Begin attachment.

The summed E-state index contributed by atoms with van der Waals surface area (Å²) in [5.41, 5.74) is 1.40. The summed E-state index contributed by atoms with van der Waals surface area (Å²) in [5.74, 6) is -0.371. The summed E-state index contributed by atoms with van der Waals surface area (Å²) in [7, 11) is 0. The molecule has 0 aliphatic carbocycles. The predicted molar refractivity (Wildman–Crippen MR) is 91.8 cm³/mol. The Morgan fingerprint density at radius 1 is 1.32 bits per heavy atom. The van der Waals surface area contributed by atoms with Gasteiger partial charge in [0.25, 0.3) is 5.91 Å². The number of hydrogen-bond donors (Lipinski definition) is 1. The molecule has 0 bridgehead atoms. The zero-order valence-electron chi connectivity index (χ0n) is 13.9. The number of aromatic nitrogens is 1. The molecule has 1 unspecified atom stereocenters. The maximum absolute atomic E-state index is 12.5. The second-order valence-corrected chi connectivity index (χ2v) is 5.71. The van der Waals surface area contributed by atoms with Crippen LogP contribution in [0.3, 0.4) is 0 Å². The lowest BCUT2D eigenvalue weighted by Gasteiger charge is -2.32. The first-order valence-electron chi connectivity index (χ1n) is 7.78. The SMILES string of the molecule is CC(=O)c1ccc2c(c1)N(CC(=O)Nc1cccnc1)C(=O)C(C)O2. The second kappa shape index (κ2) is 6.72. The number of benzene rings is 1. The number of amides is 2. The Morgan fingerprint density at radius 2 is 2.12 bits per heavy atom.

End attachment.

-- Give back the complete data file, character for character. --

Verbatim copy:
The summed E-state index contributed by atoms with van der Waals surface area (Å²) in [5.41, 5.74) is 1.40. The summed E-state index contributed by atoms with van der Waals surface area (Å²) in [5.74, 6) is -0.371. The summed E-state index contributed by atoms with van der Waals surface area (Å²) in [7, 11) is 0. The molecule has 0 aliphatic carbocycles. The predicted molar refractivity (Wildman–Crippen MR) is 91.8 cm³/mol. The Morgan fingerprint density at radius 1 is 1.32 bits per heavy atom. The van der Waals surface area contributed by atoms with Gasteiger partial charge in [0.25, 0.3) is 5.91 Å². The number of hydrogen-bond donors (Lipinski definition) is 1. The molecule has 0 bridgehead atoms. The zero-order valence-electron chi connectivity index (χ0n) is 13.9. The number of aromatic nitrogens is 1. The molecule has 1 unspecified atom stereocenters. The maximum absolute atomic E-state index is 12.5. The second-order valence-corrected chi connectivity index (χ2v) is 5.71. The van der Waals surface area contributed by atoms with Crippen LogP contribution in [0.3, 0.4) is 0 Å². The lowest BCUT2D eigenvalue weighted by Gasteiger charge is -2.32. The first-order valence-electron chi connectivity index (χ1n) is 7.78. The SMILES string of the molecule is CC(=O)c1ccc2c(c1)N(CC(=O)Nc1cccnc1)C(=O)C(C)O2. The second kappa shape index (κ2) is 6.72. The number of benzene rings is 1. The number of amides is 2. The Morgan fingerprint density at radius 2 is 2.12 bits per heavy atom.